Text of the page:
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THE VETERAN

Page 40
Download PDF of this full issue: v49n2.pdf (31.8 MB)

<< 39. Passing in Front of the Flag41. A Very Personal View of Vietnam >>

Lost in Vietnam

By Minnie Warburton (reviewer)

[Printer-Friendly Version]

Lost in Vietnam: AWOL in Southeast Asia
by Larry Craig
(Independently published, 2019)


Lost in Vietnam: AWOL in Southeast Asia by Larry Craig is both novel and memoir, a personal narrative that can serve veterans, not just of the war in Vietnam, but of the wars in Iraq and Afghanistan as well. From the disillusion one feels "in country" to the confusion and disorientation once home that can cause addictive, inappropriate and self-destructive behaviors. I personally feel every account by a survivor of the war in Vietnam, American or Vietnamese, has a place and ought to be read. Nevertheless, at times while reading Larry's book, I was confused. I wrote Larry a letter and asked him questions about the book. Following, instead of a traditional review, are a few of my questions and Larry's answers.

Minnie: The title doesn't indicate whether the book is a memoir or a novel. When I began reading I thought it was a memoir, especially because you included photos. Then I became confused and realized it wasn't. Can you say what the book is to you - aside from allowing you to sleep at night, which is a good thing - do you consider it a novel or a memoir or a combination of both?

Larry: Memoir or fiction or both. I gave the character [the name] Larry Ryan to keep myself on track and to help folks get through the book without knowing for sure if they were reading truth of fiction.

Minnie: You make the character Muy Ba in your book the daughter of General Giap. General Giap was an extraordinary military officer with a fascinating history. Can you talk about how you made the choice to have your character, Larry Ryan, marry one of General Giap's daughters? And why you chose to make General Giap a major figure in the narrative?

Larry: General Giap. I'm happy to hear you admire him. I do too. The part about his fictional daughter Muy Ba starts with a lovely young Vietnamese teenager coming up from the hold of a boat that was loaded with pineapples. She was holding a plate of pineapple slices from fruit picked that morning. My real friend Vern Shibla and I loved the pineapple. Then comes the fiction. I did not get on the pineapple boat and go downstream with her and her general father.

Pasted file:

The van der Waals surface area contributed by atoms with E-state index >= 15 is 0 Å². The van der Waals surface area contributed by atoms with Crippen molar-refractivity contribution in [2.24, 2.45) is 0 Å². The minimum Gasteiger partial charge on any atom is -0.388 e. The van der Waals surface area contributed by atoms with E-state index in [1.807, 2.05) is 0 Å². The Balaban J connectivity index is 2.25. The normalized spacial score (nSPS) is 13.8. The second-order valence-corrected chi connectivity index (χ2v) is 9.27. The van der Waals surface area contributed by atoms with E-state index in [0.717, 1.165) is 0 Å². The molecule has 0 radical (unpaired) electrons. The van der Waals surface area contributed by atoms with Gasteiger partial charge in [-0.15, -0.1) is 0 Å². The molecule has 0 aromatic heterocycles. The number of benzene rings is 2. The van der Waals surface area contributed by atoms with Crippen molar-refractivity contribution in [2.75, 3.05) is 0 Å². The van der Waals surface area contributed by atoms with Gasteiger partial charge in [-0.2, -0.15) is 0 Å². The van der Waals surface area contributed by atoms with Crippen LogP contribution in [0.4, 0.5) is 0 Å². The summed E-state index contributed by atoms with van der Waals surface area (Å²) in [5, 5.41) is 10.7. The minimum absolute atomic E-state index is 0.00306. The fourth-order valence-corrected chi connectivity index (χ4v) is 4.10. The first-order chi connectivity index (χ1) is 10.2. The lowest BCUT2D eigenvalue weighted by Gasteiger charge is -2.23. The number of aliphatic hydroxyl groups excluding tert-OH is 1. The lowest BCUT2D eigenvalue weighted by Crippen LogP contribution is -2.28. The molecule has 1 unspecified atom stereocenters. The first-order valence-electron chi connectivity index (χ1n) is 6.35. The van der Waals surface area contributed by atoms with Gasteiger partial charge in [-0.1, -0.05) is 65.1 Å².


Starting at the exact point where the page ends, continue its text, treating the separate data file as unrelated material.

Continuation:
Minnie: I will admit that this was the place, the introduction of General Giap, his wife, and his daughter, that I became confused and didn't know whether I was reading a memoir or fiction. I think for a reader, this would be useful information. Writers often incorporate historical figures into their works of fiction, but traditionally the title of a novel on a published work is followed by the words "A Novel by…." or "Memoir by…" I became more confused when what had been a first person narrative suddenly switched to the third person. Sometimes a paragraph begins with the first person pronoun "I" and switches abruptly to the third person—he or Larry. Some chapters, not about Larry, were entirely third person stories—narratives about other characters subsidiary to the story. At times I felt you had written several pieces originally as short stories and then put them in as chapters without really editing for the whole body of the book. Was this an intentional choice and what was behind that choice?

(Larry did not answer this question.)

Minnie: An observation, not a question: There were times in the book when the explicit sex passages did not really contribute to the overall demands of the book itself. Those were the times where I felt the author could have benefited from the input of a good editor. Sometimes less really is more!

Larry: An editor! What a wonderful concept. Yes, I know I need one and am not at all disappointed to hear from you about my many mistakes. Thank you very much. The explicit sex early on is to set the scene for a sex addicted soldier to get needed help.

Minnie: What is essentially the second half of the book—life in America post-Vietnam and the main character's activity in anti-war protests and actions—is equally necessary. What it's like "coming home." Were you involved in actions with Bill Ayers and Bernadine Dohrn or was this too a device? That info in a preface or afterword would have helped me as a reader.

Larry: I have been married to my wife, Lynn, from Chicago for over 50 years. I never had a Vietnamese girlfriend in Vietnam. I did not work with Bill or Bernadine against the war but am now convinced they were right about bringing the war home. The testimony Larry Ryan gives in the book from the Winter Soldier Investigation into War Crimes in Vietnam is all taken from my actual testimony posted online.

Bill Ayers and I met to discuss this project. He liked the idea of having my fictional characters work with the real Weatherman tribe that gave us the days of rage.

Lost in Vietnam: AWOL in Southeast Asia is self-published and available through Amazon.com as a paperback or Kindle e-book.



Minnie Warburton, writer and artist, lives in Annapolis, MD.
Husband Vic McInnis was a chaplain for twenty years, serving with the Marines in both Afghanistan and Iraq.


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